Due to the time it would have taken some dinosaur eggs to incubate and hatch, it now seems unlikely that a number of dinosaur species would have taken the time to migrate.
There’s also the detail that since some eggs took so long to hatch, it would have been critical for dinosaur moms to find the perfect place to lay eggs – it’s not like they could have picked them up and moved them. They would have had to find a place they could get back to and protect quickly and easily.
Dinosaur parents that hung around would have provided additional protection from hungry predators. But for the eggs who took up to a year to hatch, like the Hypacrosaurus, it would have been quite the burden for dino moms and dads to remain in the same location.
If a predator knows you're always going to be in the same location for a long amount of time, even tiny dino brains might have figured out there are some tasty eggs nearby. Researchers have wondered if long incubation periods helped contribute to the extinction of some species.
The discoveries that Erickson and his team have made have called a number of previous theories into question.
One of the theories is the idea of a migration: Researchers have long suspected that a variety of dinosaur species spent the warm summer months in what are now areas of the arctic, and moved south for the winter to escape the cold, into areas of Canada. But with this incubation information, a migration seems more unlikely.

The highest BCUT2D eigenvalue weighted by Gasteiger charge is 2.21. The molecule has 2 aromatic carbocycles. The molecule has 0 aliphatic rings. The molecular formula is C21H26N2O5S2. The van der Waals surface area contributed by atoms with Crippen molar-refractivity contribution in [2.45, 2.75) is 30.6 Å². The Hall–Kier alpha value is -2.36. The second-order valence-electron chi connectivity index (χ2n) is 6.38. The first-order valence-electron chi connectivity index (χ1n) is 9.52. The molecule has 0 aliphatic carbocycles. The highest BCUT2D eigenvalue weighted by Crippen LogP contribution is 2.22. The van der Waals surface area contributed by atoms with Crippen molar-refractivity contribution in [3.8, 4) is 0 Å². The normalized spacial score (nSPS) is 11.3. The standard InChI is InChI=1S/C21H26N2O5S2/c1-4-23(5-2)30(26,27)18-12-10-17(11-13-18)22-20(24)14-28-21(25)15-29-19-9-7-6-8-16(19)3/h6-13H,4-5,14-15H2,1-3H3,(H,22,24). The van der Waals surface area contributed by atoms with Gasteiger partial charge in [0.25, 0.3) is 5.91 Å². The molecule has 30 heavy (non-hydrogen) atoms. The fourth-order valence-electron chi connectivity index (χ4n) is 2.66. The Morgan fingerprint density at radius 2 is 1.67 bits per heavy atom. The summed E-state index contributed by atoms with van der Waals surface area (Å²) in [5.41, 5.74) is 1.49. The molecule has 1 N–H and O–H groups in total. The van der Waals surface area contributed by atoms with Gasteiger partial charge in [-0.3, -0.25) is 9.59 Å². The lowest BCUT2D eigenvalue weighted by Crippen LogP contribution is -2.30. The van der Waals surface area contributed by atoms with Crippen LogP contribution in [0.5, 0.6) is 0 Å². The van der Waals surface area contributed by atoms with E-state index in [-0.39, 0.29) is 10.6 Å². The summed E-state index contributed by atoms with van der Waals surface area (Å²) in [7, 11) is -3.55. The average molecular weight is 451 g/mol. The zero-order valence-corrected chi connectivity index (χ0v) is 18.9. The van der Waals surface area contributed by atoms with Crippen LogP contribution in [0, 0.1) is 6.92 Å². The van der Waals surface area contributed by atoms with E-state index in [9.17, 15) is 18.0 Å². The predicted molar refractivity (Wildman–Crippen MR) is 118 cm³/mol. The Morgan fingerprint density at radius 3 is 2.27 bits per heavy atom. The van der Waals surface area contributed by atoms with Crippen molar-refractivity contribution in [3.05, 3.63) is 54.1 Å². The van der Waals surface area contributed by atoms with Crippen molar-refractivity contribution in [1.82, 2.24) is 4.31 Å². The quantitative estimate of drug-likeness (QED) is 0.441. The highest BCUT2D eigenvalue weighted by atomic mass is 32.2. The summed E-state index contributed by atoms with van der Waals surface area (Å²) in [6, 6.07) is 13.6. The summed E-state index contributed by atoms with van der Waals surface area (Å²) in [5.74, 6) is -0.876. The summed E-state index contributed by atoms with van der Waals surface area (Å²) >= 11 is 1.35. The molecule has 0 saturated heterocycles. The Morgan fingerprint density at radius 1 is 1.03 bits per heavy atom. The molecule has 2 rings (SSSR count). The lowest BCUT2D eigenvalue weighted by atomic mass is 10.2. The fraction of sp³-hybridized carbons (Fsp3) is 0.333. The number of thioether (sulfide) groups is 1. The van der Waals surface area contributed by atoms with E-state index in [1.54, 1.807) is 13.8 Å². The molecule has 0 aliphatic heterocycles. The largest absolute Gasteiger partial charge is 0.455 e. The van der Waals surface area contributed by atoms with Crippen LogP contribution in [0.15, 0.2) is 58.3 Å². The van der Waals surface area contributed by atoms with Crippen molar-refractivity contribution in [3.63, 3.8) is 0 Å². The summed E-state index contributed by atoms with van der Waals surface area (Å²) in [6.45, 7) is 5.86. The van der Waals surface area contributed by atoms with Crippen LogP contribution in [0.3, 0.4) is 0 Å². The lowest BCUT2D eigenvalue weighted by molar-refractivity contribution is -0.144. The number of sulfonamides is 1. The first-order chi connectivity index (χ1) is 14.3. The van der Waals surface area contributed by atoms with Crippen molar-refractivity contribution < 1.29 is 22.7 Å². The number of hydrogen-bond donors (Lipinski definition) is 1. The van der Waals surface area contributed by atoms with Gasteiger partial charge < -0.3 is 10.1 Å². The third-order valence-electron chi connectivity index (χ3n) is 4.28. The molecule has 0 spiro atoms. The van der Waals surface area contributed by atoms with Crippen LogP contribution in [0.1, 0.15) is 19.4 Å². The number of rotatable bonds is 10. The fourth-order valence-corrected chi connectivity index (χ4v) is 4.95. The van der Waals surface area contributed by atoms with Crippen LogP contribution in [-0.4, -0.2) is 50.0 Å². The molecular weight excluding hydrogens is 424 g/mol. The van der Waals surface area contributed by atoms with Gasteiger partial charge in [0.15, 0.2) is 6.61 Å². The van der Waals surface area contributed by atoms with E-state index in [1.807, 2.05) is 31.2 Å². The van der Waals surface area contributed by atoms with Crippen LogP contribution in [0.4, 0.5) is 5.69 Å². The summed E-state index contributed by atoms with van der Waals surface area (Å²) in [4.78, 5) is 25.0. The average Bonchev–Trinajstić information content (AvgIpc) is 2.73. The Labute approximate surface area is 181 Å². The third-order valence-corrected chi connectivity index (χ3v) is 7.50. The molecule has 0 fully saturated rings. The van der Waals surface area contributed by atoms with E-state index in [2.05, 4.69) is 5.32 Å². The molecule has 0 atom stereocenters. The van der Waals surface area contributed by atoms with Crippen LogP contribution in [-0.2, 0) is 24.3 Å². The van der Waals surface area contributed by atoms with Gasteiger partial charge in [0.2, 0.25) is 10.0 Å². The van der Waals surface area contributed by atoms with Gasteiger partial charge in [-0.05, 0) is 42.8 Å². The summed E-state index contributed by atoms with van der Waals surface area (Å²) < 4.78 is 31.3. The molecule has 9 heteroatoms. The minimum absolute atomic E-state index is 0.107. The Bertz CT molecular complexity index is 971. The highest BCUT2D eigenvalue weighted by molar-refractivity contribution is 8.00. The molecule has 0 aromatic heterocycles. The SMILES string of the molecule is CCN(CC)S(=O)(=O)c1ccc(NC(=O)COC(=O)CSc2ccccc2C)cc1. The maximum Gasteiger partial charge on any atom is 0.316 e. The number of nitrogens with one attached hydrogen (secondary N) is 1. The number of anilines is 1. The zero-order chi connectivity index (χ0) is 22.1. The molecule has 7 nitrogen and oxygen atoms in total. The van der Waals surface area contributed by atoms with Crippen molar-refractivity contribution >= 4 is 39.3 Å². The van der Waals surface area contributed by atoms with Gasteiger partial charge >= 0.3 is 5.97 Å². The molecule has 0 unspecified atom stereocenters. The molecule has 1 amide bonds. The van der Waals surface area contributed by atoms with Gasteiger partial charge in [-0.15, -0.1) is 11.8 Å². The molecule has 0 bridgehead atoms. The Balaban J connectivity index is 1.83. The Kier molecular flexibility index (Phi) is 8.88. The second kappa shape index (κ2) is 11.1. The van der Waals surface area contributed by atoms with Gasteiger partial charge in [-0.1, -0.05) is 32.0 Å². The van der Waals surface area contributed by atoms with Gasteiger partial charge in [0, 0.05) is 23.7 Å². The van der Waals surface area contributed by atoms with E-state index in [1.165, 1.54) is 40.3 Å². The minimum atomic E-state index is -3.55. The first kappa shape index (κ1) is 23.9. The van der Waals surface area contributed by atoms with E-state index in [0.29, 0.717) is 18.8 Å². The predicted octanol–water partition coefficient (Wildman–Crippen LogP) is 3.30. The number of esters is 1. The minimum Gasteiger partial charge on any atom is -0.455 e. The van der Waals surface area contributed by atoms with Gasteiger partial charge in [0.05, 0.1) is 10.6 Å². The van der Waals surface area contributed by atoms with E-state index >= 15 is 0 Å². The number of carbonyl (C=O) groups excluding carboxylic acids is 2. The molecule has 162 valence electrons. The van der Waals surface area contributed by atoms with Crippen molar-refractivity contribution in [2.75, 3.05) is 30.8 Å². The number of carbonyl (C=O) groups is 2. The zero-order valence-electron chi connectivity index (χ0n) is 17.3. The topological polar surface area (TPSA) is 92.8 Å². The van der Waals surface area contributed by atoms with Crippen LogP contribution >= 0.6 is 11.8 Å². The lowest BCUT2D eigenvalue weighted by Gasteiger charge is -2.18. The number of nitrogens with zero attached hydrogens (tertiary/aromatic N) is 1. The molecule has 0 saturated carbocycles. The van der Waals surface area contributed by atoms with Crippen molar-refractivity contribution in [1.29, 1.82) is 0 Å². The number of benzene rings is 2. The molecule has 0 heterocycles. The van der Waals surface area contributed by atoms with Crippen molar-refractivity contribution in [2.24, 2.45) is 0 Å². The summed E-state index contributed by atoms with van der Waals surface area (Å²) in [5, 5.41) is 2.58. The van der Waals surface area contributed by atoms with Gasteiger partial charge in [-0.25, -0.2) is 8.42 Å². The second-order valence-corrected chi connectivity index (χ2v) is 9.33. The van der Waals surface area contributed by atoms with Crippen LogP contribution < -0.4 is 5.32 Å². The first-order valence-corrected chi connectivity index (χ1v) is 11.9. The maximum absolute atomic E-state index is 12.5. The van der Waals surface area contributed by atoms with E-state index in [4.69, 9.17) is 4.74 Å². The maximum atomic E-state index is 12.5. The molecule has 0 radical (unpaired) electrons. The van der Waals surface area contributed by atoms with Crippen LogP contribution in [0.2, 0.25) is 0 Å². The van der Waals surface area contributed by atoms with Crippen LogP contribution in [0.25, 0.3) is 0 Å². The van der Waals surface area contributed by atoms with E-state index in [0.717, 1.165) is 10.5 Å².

There are more dino-difficulties to recognize when you think about parents hanging out the eggs for so long. By staying in place for months on end, dinosaurs risked starvation, wily predators, and even natural disasters.
They would have been at a big disadvantage being tied to a specific area where they had laid their eggs. Maternal and paternal instincts run deep in lots of creatures, and keeping your children safe might have led some dinos to risk their own lives.
You probably know that around sixty-six million years ago an asteroid struck the earth and threw into chaos the entire world.
Debris filled the atmosphere and lowered temperatures dramatically, changing the ecosystem of the entire earth and turning the planet dark.